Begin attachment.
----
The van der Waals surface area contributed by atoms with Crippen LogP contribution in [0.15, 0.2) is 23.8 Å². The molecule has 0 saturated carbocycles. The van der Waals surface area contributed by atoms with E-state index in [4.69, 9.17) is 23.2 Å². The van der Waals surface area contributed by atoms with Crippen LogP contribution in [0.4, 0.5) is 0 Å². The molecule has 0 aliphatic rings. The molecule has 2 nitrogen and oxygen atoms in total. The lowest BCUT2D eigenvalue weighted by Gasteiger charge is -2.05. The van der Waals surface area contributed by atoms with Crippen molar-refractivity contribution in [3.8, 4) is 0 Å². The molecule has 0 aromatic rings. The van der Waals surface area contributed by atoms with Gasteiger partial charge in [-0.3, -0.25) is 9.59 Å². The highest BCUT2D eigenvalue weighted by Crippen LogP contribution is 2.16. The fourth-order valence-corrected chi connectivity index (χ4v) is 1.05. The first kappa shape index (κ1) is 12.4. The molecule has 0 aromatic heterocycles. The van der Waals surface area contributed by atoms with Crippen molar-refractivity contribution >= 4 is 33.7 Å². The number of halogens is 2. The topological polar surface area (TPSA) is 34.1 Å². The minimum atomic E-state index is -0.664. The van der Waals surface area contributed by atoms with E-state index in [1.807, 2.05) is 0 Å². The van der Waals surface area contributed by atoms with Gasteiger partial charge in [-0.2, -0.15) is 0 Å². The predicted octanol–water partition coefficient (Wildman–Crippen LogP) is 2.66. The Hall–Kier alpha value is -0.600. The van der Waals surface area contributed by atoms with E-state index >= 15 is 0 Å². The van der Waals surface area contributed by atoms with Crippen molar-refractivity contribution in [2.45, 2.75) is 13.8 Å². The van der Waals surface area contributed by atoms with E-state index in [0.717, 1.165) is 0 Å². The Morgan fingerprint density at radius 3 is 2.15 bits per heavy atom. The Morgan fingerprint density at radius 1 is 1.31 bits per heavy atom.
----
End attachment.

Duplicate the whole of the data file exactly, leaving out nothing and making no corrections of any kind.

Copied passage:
The van der Waals surface area contributed by atoms with Crippen LogP contribution in [0.15, 0.2) is 23.8 Å². The molecule has 0 saturated carbocycles. The van der Waals surface area contributed by atoms with E-state index in [4.69, 9.17) is 23.2 Å². The van der Waals surface area contributed by atoms with Crippen LogP contribution in [0.4, 0.5) is 0 Å². The molecule has 0 aliphatic rings. The molecule has 2 nitrogen and oxygen atoms in total. The lowest BCUT2D eigenvalue weighted by Gasteiger charge is -2.05. The van der Waals surface area contributed by atoms with Crippen molar-refractivity contribution in [3.8, 4) is 0 Å². The molecule has 0 aromatic rings. The van der Waals surface area contributed by atoms with Gasteiger partial charge in [-0.3, -0.25) is 9.59 Å². The highest BCUT2D eigenvalue weighted by Crippen LogP contribution is 2.16. The fourth-order valence-corrected chi connectivity index (χ4v) is 1.05. The first kappa shape index (κ1) is 12.4. The molecule has 0 aromatic heterocycles. The van der Waals surface area contributed by atoms with Crippen molar-refractivity contribution >= 4 is 33.7 Å². The number of halogens is 2. The topological polar surface area (TPSA) is 34.1 Å². The minimum atomic E-state index is -0.664. The van der Waals surface area contributed by atoms with E-state index in [1.807, 2.05) is 0 Å². The van der Waals surface area contributed by atoms with Gasteiger partial charge in [-0.2, -0.15) is 0 Å². The predicted octanol–water partition coefficient (Wildman–Crippen LogP) is 2.66. The Hall–Kier alpha value is -0.600. The van der Waals surface area contributed by atoms with E-state index >= 15 is 0 Å². The van der Waals surface area contributed by atoms with Crippen molar-refractivity contribution in [2.45, 2.75) is 13.8 Å². The van der Waals surface area contributed by atoms with E-state index in [0.717, 1.165) is 0 Å². The Morgan fingerprint density at radius 3 is 2.15 bits per heavy atom. The Morgan fingerprint density at radius 1 is 1.31 bits per heavy atom.